An Institute of Medicine (IOM) committee has made six recommendations to the Department of Health and Human Services (HHS), for the process of defining essential health benefits (EHBs), mandated under the Patient Protection and Affordable Care Act (PPACA). The HHS sought recommendations from the IOM in defining EHBs offered by health plans participating in newly created state-based insurance exchanges.
The committee recognized that finding a middle ground between the comprehensiveness and affordability of EHBs will be a “politically and socially charged endeavor,” wrote New England Journal of Medicine's U.S. correspondent John K. Iglehart in an Oct. 7 perspective. In response to the potential controversy, the committee recommended the HHS create an interactive process.
Essential health benefits should be equivalent in scope to what a small business would pay on behalf of an employee, according to the committee, and if the HHS endorses a more expansive package, the committee cautioned that “many currently uninsured individuals and small businesses would find it unaffordable, which would undermine the overriding goal of the reform law—to make coverage both meaningful and nearly universal.”
According to the legislation, benefit packages must include 10 benefit categories: ambulatory patient services, emergency services, hospitalization, behavioral health treatment, prescription drugs, rehabilitative and habilitative services and devices, laboratory services, preventive and wellness services and chronic disease management, and pediatric services, including oral and vision care. States may offer broader plans, but must incur costs associated with them, they noted.
The IOM identified specific challenges that the HHS will face in equating the PPACA-defined EHBs with those provided in a typical small-business package. A survey mandated by the healthcare legislation of 3,200 employer-sponsored insurance plans found it difficult to describe a typical employer package. Also, some benefits mandated by the law are often not included in small-employer or large-group insurance contracts.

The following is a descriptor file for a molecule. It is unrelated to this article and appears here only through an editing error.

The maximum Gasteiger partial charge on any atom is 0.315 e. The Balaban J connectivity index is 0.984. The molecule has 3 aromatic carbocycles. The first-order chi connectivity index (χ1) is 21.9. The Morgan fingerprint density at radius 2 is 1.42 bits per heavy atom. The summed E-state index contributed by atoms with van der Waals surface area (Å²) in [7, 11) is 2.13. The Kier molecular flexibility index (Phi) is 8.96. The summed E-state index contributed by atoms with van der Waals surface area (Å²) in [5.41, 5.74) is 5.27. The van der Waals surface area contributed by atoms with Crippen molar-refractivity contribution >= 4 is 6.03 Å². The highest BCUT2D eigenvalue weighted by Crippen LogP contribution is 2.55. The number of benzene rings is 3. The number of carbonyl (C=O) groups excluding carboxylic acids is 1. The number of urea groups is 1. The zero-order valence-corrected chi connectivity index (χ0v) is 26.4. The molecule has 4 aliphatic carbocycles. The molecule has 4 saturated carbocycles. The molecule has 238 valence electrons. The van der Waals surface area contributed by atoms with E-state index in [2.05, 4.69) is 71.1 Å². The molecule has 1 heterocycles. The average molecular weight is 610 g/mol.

Iglehart summarized the IOM committee’s recommendations as follows:
- The HHS secretary should establish an essential health benefits package including the 10 categories contained in the PPACA and as guided by a national average premium target. Once developed, the package should be adjusted so that the expected national average premium for a “silver” plan is actuarially equivalent to the average premium small employers would have paid in 2014 for a typical plan. A public deliberative process should be used to make adjustments to the initial EHB package.
- By January 2013, the secretary should establish a framework for monitoring EHB implementation and updating that accounts for changes in provider payment rates, financial incentives, practice organizations and other relevant matters. The secretary should implement this framework and coordinate federal efforts to produce and make the data accessible for public use.
- Beginning in 2015, the secretary should update the EHB package to make it more fully evidence-based, specific and value-promoting—explicitly incorporating costs. A public deliberative process should be used to inform choices about what to include in or exclude from the updated packages.
- The secretary should permit states administering their own exchanges to adopt variants of the federal EHB package, provided that modifications are consistent with the federal package, not significantly more or less generous and are subject to public input.
- The secretary should establish a National Benefits Council, with members appointed through a nonpartisan process, which should make recommendations annually stemming from its oversight of the EHB package.
- To ensure that the EHB-defined packages remain affordable and sustainable, the secretary should develop a strategy, in collaboration with others, for aligning the growth rate of healthcare spending in all sectors with that economy.
The NEJM perspective can be found here.